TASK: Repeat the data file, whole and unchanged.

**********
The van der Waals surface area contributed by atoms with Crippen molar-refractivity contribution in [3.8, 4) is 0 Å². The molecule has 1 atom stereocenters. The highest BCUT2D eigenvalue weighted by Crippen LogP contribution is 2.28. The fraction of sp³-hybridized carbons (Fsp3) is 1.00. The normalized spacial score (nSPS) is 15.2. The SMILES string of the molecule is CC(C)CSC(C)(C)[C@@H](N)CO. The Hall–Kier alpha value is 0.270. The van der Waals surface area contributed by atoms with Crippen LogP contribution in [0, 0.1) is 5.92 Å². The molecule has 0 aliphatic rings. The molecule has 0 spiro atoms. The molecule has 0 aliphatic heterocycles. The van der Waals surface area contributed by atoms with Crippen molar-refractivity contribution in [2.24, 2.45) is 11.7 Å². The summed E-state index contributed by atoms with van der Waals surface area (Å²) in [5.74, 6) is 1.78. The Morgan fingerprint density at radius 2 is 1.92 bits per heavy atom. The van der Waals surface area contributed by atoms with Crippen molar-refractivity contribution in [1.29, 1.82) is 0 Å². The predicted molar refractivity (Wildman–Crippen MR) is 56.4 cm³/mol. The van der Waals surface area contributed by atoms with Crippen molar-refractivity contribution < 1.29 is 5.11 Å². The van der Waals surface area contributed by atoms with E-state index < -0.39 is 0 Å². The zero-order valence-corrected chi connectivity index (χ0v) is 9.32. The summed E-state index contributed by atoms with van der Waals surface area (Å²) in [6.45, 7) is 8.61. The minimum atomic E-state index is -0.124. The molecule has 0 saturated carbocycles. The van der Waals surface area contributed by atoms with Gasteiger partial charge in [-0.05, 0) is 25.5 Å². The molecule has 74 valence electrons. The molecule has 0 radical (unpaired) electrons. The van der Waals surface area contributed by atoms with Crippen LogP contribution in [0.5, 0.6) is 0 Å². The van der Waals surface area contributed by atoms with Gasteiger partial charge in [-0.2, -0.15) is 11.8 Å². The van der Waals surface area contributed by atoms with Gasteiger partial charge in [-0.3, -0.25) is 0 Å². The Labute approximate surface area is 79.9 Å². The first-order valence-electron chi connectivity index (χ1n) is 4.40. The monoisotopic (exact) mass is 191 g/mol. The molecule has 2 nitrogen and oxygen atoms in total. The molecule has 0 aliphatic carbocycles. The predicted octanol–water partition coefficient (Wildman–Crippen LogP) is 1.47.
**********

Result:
The van der Waals surface area contributed by atoms with Crippen molar-refractivity contribution in [3.8, 4) is 0 Å². The molecule has 1 atom stereocenters. The highest BCUT2D eigenvalue weighted by Crippen LogP contribution is 2.28. The fraction of sp³-hybridized carbons (Fsp3) is 1.00. The normalized spacial score (nSPS) is 15.2. The SMILES string of the molecule is CC(C)CSC(C)(C)[C@@H](N)CO. The Hall–Kier alpha value is 0.270. The van der Waals surface area contributed by atoms with Crippen LogP contribution in [0, 0.1) is 5.92 Å². The molecule has 0 aliphatic rings. The molecule has 0 spiro atoms. The molecule has 0 aliphatic heterocycles. The van der Waals surface area contributed by atoms with Crippen molar-refractivity contribution in [2.24, 2.45) is 11.7 Å². The summed E-state index contributed by atoms with van der Waals surface area (Å²) in [5.74, 6) is 1.78. The Morgan fingerprint density at radius 2 is 1.92 bits per heavy atom. The van der Waals surface area contributed by atoms with Crippen molar-refractivity contribution in [1.29, 1.82) is 0 Å². The predicted molar refractivity (Wildman–Crippen MR) is 56.4 cm³/mol. The van der Waals surface area contributed by atoms with Crippen molar-refractivity contribution < 1.29 is 5.11 Å². The van der Waals surface area contributed by atoms with E-state index < -0.39 is 0 Å². The zero-order valence-corrected chi connectivity index (χ0v) is 9.32. The summed E-state index contributed by atoms with van der Waals surface area (Å²) in [6.45, 7) is 8.61. The minimum atomic E-state index is -0.124. The molecule has 0 saturated carbocycles. The van der Waals surface area contributed by atoms with Gasteiger partial charge in [-0.05, 0) is 25.5 Å². The molecule has 74 valence electrons. The molecule has 0 radical (unpaired) electrons. The van der Waals surface area contributed by atoms with Crippen LogP contribution in [0.5, 0.6) is 0 Å². The van der Waals surface area contributed by atoms with Gasteiger partial charge in [-0.2, -0.15) is 11.8 Å². The van der Waals surface area contributed by atoms with Gasteiger partial charge in [-0.3, -0.25) is 0 Å². The Labute approximate surface area is 79.9 Å². The first-order valence-electron chi connectivity index (χ1n) is 4.40. The monoisotopic (exact) mass is 191 g/mol. The molecule has 2 nitrogen and oxygen atoms in total. The molecule has 0 aliphatic carbocycles. The predicted octanol–water partition coefficient (Wildman–Crippen LogP) is 1.47.